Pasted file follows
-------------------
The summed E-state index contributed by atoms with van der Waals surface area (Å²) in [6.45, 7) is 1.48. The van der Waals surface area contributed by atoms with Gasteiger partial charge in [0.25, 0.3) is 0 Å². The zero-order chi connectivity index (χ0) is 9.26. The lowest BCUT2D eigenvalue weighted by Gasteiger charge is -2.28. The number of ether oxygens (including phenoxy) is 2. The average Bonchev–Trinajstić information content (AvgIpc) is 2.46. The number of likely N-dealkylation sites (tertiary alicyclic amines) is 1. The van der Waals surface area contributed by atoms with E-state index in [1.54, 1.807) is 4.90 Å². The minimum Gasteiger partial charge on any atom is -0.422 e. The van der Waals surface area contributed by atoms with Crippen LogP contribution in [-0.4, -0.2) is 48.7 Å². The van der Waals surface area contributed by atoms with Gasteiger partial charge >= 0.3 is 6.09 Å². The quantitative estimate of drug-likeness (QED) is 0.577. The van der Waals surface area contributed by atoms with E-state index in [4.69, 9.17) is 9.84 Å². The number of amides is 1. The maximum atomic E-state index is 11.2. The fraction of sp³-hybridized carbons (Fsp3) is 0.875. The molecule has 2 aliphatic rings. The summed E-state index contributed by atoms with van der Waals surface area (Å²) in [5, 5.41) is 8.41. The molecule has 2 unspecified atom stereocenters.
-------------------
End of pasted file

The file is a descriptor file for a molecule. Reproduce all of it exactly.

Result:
The summed E-state index contributed by atoms with van der Waals surface area (Å²) in [6.45, 7) is 1.48. The van der Waals surface area contributed by atoms with Gasteiger partial charge in [0.25, 0.3) is 0 Å². The zero-order chi connectivity index (χ0) is 9.26. The lowest BCUT2D eigenvalue weighted by Gasteiger charge is -2.28. The number of ether oxygens (including phenoxy) is 2. The average Bonchev–Trinajstić information content (AvgIpc) is 2.46. The number of likely N-dealkylation sites (tertiary alicyclic amines) is 1. The van der Waals surface area contributed by atoms with E-state index in [1.54, 1.807) is 4.90 Å². The minimum Gasteiger partial charge on any atom is -0.422 e. The van der Waals surface area contributed by atoms with Crippen LogP contribution in [-0.4, -0.2) is 48.7 Å². The van der Waals surface area contributed by atoms with Gasteiger partial charge >= 0.3 is 6.09 Å². The quantitative estimate of drug-likeness (QED) is 0.577. The van der Waals surface area contributed by atoms with E-state index in [4.69, 9.17) is 9.84 Å². The number of amides is 1. The maximum atomic E-state index is 11.2. The fraction of sp³-hybridized carbons (Fsp3) is 0.875. The molecule has 2 aliphatic rings. The summed E-state index contributed by atoms with van der Waals surface area (Å²) in [5, 5.41) is 8.41. The molecule has 2 unspecified atom stereocenters.